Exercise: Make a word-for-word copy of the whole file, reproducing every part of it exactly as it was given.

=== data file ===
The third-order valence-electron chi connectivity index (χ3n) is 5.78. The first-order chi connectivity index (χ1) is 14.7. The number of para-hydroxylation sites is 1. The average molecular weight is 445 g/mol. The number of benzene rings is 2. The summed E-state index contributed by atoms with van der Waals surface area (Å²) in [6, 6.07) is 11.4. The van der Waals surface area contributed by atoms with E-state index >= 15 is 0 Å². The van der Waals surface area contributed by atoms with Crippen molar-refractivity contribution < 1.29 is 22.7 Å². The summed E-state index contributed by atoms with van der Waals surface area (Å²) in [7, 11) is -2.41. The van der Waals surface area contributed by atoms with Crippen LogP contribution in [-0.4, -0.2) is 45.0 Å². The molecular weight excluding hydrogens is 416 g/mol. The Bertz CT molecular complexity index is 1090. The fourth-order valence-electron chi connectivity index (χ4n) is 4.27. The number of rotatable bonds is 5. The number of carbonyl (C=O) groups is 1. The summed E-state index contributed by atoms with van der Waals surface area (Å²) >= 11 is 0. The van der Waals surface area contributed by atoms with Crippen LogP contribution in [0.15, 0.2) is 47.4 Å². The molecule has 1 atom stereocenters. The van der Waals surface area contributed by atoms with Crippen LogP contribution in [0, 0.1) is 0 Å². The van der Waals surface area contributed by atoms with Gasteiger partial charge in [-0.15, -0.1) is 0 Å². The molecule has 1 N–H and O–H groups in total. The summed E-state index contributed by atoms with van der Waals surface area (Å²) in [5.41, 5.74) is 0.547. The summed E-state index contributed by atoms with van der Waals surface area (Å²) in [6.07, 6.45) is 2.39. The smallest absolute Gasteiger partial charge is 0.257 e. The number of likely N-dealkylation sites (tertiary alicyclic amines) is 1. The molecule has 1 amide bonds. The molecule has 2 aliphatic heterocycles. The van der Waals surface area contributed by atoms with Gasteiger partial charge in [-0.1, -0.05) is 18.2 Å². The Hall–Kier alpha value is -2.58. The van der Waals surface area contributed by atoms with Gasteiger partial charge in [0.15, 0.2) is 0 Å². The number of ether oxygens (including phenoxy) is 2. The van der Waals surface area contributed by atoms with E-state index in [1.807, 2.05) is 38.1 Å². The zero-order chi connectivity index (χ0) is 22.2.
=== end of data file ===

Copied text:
The third-order valence-electron chi connectivity index (χ3n) is 5.78. The first-order chi connectivity index (χ1) is 14.7. The number of para-hydroxylation sites is 1. The average molecular weight is 445 g/mol. The number of benzene rings is 2. The summed E-state index contributed by atoms with van der Waals surface area (Å²) in [6, 6.07) is 11.4. The van der Waals surface area contributed by atoms with E-state index >= 15 is 0 Å². The van der Waals surface area contributed by atoms with Crippen molar-refractivity contribution < 1.29 is 22.7 Å². The summed E-state index contributed by atoms with van der Waals surface area (Å²) in [7, 11) is -2.41. The van der Waals surface area contributed by atoms with Crippen LogP contribution in [-0.4, -0.2) is 45.0 Å². The molecular weight excluding hydrogens is 416 g/mol. The Bertz CT molecular complexity index is 1090. The fourth-order valence-electron chi connectivity index (χ4n) is 4.27. The number of rotatable bonds is 5. The number of carbonyl (C=O) groups is 1. The summed E-state index contributed by atoms with van der Waals surface area (Å²) >= 11 is 0. The van der Waals surface area contributed by atoms with Crippen LogP contribution in [0.15, 0.2) is 47.4 Å². The molecule has 1 atom stereocenters. The van der Waals surface area contributed by atoms with Crippen LogP contribution in [0, 0.1) is 0 Å². The van der Waals surface area contributed by atoms with Gasteiger partial charge in [-0.15, -0.1) is 0 Å². The molecule has 1 N–H and O–H groups in total. The summed E-state index contributed by atoms with van der Waals surface area (Å²) in [5.41, 5.74) is 0.547. The summed E-state index contributed by atoms with van der Waals surface area (Å²) in [6.07, 6.45) is 2.39. The smallest absolute Gasteiger partial charge is 0.257 e. The number of likely N-dealkylation sites (tertiary alicyclic amines) is 1. The molecule has 1 amide bonds. The molecule has 2 aliphatic heterocycles. The van der Waals surface area contributed by atoms with Gasteiger partial charge in [-0.1, -0.05) is 18.2 Å². The Hall–Kier alpha value is -2.58. The van der Waals surface area contributed by atoms with Gasteiger partial charge in [0.15, 0.2) is 0 Å². The number of ether oxygens (including phenoxy) is 2. The van der Waals surface area contributed by atoms with E-state index in [1.807, 2.05) is 38.1 Å². The zero-order chi connectivity index (χ0) is 22.2.